Letting Go of Happily Ever After


I stopped trying to find “happily ever after”. I learned to understand that it belongs in those one to two hour fairytales that I watch on screen. I realized, I didn’t see the person in front of me when I was focused on the unpredictable forever. I would create a story of how a partner should be. He should react this way, when I do this. He should buy me flowers. He should choose me over fill in the blank. Why can’t he be more like that? Just writing this ties my stomach in knots. I should-ed these poor men to death.  I have no idea how they could say I was needy…choke, choke, choke. My expectations were completely out of whack with reality.

I didn’t know any of them. I knew who I wanted them to be, to fit into what my fantasy of “happily ever after”. I didn’t want any of them for who they actually were. You wouldn’t blame me if you knew some of them, but I wanted to be in that fairytale where the woman saves the man (hold on a minute, laugh break). I had no idea how ugly this tale turns out in reality. Even though, I have plenty of examples of healthy relationships around me, it took me years to break free from the toxic formula of my mom and dad’s relationship. They both went on to have healthy, beautiful, and different kinds of relationships.

My dad and my “other mother”, were together for 21 years until his death. I remember being in my teens or early 20’s when they explained to me that they were happy now and they enjoyed each other’s company, but if it ever came to place where they didn’t, they would set the other one free. They didn’t want a piece of paper telling them they were tied together, their souls told them that. They exchanged rings and committed to each other, but not legally. I have never been against marriage; I know many wonderful, healthy married couples. This touched me, because it fit them perfectly. What I realized, they didn’t focus on the fairytale; they focused on the moment in front of them.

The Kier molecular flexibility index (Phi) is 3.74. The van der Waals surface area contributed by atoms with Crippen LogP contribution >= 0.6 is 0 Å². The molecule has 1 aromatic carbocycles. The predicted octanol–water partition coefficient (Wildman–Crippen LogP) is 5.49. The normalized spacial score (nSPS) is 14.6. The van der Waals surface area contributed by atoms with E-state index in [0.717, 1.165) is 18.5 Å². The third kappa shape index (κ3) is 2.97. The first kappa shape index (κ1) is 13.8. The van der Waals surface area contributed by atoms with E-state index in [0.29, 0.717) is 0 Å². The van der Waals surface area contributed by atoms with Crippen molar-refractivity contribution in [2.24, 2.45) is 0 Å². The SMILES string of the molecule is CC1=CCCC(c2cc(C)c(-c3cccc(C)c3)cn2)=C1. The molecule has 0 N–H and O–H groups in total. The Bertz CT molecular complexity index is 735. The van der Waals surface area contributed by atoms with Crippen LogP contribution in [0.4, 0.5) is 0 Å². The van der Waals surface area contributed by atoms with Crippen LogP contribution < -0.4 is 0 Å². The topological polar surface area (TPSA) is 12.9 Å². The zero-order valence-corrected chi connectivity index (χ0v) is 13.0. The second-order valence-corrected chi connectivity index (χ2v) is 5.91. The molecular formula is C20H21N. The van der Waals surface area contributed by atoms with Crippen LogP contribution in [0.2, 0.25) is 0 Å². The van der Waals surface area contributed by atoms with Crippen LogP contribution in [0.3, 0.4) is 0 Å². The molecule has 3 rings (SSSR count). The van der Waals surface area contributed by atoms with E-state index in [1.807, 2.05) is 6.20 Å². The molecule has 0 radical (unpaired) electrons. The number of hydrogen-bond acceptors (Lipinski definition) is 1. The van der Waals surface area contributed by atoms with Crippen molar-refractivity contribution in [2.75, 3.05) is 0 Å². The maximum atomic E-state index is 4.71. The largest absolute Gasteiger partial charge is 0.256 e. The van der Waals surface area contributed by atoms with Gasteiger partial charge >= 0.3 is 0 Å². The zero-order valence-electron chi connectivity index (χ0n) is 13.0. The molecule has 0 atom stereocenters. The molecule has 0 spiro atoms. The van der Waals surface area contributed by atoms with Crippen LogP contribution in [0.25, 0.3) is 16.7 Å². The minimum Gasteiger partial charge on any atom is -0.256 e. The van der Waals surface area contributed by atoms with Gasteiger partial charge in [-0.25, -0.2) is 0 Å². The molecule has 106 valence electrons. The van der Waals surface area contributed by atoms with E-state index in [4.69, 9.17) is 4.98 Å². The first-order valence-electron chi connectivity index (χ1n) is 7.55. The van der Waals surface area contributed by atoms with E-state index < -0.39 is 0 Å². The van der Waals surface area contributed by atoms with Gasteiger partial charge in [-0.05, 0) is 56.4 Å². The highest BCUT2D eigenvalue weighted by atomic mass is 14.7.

My mom stayed single for a very long time. She spent a lot of time working on herself to ensure she wouldn’t repeat the old and unhealthy patterns of her previous relationships. When she met my stepdad, she was perfectly happy and content living the way she was. She wasn’t missing anything. They were two whole people. I am fortunate to see them on a daily basis and watch how they communicate with love after 18 years. Do they have their disagreements? Of course, but they don’t use the past as a weapon. They stay present, and work their way forward together.  They maintain their own individual identities. They are just as strong together as they are when they are apart.

Seeing the three different relationships of my mom and dad, dad and “other mother”, and mom and stepdad helped me to see relationships operate in different ways. It helped me to not judge other people’s relationships and compare them to mine. Each relationship comes with its own lessons meant for the couple in the relationship. Two people come together for different reasons. I realized that two people could make a toxic couple, but can go off to have healthy relationships. Sometimes, it is the toxic relationships that help us appreciate the healthy ones.  I know I had to go through all my relationships to learn who I was and what was right for me. It took quite a few, but I am grateful for every one of them. Each one allowed me to dig a little deeper and learn a lot more about the person I was, and the person I wanted to be.